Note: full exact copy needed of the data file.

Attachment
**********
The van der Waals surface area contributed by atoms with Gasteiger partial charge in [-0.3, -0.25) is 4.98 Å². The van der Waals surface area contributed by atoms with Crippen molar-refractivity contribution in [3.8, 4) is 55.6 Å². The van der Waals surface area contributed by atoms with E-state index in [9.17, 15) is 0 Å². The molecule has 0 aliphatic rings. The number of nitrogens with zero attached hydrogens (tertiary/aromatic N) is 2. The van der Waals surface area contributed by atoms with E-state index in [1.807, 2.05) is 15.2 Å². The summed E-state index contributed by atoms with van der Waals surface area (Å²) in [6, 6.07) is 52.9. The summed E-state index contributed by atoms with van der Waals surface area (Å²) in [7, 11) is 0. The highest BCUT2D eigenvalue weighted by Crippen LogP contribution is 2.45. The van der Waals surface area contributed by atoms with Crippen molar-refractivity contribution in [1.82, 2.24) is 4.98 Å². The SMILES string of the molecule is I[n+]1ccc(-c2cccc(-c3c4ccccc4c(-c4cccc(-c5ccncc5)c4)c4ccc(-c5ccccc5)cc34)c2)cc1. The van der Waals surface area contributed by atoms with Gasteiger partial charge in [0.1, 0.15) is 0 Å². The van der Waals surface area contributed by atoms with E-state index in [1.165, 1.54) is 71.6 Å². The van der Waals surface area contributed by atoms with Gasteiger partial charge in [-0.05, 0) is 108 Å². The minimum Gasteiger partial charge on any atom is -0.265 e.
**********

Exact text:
The van der Waals surface area contributed by atoms with Gasteiger partial charge in [-0.3, -0.25) is 4.98 Å². The van der Waals surface area contributed by atoms with Crippen molar-refractivity contribution in [3.8, 4) is 55.6 Å². The van der Waals surface area contributed by atoms with E-state index in [9.17, 15) is 0 Å². The molecule has 0 aliphatic rings. The number of nitrogens with zero attached hydrogens (tertiary/aromatic N) is 2. The van der Waals surface area contributed by atoms with E-state index in [1.807, 2.05) is 15.2 Å². The summed E-state index contributed by atoms with van der Waals surface area (Å²) in [6, 6.07) is 52.9. The summed E-state index contributed by atoms with van der Waals surface area (Å²) in [7, 11) is 0. The highest BCUT2D eigenvalue weighted by Crippen LogP contribution is 2.45. The van der Waals surface area contributed by atoms with Crippen molar-refractivity contribution in [1.82, 2.24) is 4.98 Å². The SMILES string of the molecule is I[n+]1ccc(-c2cccc(-c3c4ccccc4c(-c4cccc(-c5ccncc5)c4)c4ccc(-c5ccccc5)cc34)c2)cc1. The van der Waals surface area contributed by atoms with Gasteiger partial charge in [0.1, 0.15) is 0 Å². The van der Waals surface area contributed by atoms with E-state index in [1.165, 1.54) is 71.6 Å². The van der Waals surface area contributed by atoms with Gasteiger partial charge in [-0.05, 0) is 108 Å². The minimum Gasteiger partial charge on any atom is -0.265 e.